‘We shape our tools and therefore our tools shape us’ — Marshall McLuhan
The Futures Company‘s Andrew Curry opened his Technology 2020 briefing this morning with Jurassic Park, John Major at the proverbial podium, and Whitney Houston circa The Bodyguard. Three artifacts from 1993, the year telecommunications company, AT&T released the advertisement below as part of their You Will campaign. As you may notice the advertisement was alarmingly correct in some ways, and off the mark in others. Nostalgia: when did our vision of the future become too gadget-driven to dream about the larger picture? I remember 1993. Ace of Base saw The Sign, Lisa Bonet and Lenny Kravitz parted ways, I had short, fat braids and very bony knees. The Future was an enticing blur. What happened?
The same thing that always happens. The Future came and went, and we continued to shape our tools so that they may in turn shape us. There’s a tendency to believe that we’re living in a unique innovation age, and that’s certainly the case temporally, but people have held that very belief at every stage throughout (Her)story. Curry argued that we are witnessing the beginning of a plateau in the Deployment Period of our current tech development phase, despite having built up equal parts anxiety and euphoria over an assumed acceleration in innovation. Indeed, we can complete tasks on our mobile phones that come straight of the Future described in the AT&T ad, but technology has always enabled new, marvelous changes. Curry encouraged us to avoid causal narratives, and to think about nuances rather than stock assumptions. Nuances reveal the rich, tech-enabled social changes we see around us. These were his thoughts on how to navigate the dominant paradigm:
1. Technology is expanding at a faster pace than ever before: An increase in uptake adds to the feeling of fast paced technological innovation. However, Curry suggested that we may be at the end of an innovation cycle, or at least very well into the second half of a surge (to use Perez’s language). Our tools and their capabilities may be expanding, but not necessarily at a faster pace than ever before.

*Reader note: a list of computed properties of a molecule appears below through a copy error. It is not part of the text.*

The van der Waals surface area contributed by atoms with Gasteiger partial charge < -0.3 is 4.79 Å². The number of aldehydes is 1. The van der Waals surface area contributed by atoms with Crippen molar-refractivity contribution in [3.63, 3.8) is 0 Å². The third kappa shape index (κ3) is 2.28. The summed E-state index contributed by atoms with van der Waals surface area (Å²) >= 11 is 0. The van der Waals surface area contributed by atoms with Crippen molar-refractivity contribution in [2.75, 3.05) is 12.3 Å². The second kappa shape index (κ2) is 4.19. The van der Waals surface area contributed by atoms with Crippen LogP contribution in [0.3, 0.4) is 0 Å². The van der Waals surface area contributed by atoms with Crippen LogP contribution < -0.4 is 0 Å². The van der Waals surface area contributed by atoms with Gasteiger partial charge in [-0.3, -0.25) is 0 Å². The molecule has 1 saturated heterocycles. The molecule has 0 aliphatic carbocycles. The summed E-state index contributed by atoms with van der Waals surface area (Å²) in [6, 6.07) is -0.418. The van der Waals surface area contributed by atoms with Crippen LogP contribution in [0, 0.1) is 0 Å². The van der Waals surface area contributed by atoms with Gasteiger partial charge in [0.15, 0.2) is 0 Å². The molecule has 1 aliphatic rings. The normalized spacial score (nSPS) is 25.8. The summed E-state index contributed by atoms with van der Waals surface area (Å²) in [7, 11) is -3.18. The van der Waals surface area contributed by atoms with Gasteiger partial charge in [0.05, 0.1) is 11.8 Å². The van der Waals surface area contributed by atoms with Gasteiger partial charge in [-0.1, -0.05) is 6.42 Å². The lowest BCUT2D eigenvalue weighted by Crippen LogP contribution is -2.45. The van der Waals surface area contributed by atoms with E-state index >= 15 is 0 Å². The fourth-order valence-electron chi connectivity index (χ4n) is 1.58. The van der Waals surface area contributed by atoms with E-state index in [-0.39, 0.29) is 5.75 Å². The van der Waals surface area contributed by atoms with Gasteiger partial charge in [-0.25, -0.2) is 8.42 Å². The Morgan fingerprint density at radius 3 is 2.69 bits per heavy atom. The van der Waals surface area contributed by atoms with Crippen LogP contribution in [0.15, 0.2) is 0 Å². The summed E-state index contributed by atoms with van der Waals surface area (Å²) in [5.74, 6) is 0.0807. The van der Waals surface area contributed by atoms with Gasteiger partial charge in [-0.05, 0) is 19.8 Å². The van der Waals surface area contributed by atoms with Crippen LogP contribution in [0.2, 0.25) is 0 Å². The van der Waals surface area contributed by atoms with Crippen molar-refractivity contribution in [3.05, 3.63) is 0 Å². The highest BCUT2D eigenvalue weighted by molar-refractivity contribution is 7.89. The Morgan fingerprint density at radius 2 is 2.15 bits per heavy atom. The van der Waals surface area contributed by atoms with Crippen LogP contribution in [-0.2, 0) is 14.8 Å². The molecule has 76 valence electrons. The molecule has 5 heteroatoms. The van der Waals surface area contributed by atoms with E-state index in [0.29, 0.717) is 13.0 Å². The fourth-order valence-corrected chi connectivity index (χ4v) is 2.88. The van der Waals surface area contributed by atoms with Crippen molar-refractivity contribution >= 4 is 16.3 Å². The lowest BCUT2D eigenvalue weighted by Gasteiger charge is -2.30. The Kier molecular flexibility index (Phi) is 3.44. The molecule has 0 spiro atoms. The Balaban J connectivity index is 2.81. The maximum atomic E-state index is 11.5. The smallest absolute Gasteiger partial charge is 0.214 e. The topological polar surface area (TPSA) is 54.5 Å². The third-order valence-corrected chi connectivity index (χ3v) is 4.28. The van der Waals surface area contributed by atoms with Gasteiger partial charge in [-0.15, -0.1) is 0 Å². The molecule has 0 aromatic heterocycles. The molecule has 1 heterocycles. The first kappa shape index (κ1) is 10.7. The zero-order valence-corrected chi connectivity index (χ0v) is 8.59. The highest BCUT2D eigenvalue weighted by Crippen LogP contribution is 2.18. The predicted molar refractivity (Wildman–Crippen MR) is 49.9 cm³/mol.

2. We can’t predict future technologies: Yes, we sort of can. We know that data, devices, screens and sensors (DDSS) will impact all areas of life over the next decade. We can therefore think about change as a subway map with a few concrete stops and a handful of stations that may disappear over time. This makes giving directions challenging, but at least we have a map. DDSS is certain, and we have more predictive power than we think.
3. Mobile is the next Big Thing: True, but not quite true yet. We’re moving towards more sophisticated mobile technology, which will take flight after 2016. The biggest change will be the adoption of 4G networks which will offer faster transfer speeds, more robust service, more security, and better multimedia support. Mobile is a Big Thing, but it is poised to evolve.
4. Millennials use technology in fundamentally different ways than other generations: Curry identified four Millennial segments, challenging the notion that there is a single identity and set of values for young people all over the world. Indeed, Millennials use technology in different ways than other generational cohorts do, but usage across the globe is varied. Curry went on to show a map showing the dispersion of Millennial segments (as identified by The Futures Company’s Global Monitor), which sadly skipped over Africa, my home and region of interest. However, his argument for segmentation was intriguing.
5. ‘Always on’ is the future: Always on with the ability to switch off easily and unevenly is more like it. Layered access is the future — we may want to switch off entirely, or remain open to different groups and individuals at different times. We therefore have to think more critically about designing for users who wish to switch between modes at will.
Curry’s ‘layered access’ proposition resonated with me more than any other. In fact, I think the promise of a Future that supports the right to limit our exposure to communication technologies in particular has a nostalgic glow — like the promise of resurrecting dinosaurs.
See more Futures Company Future Perspectives here.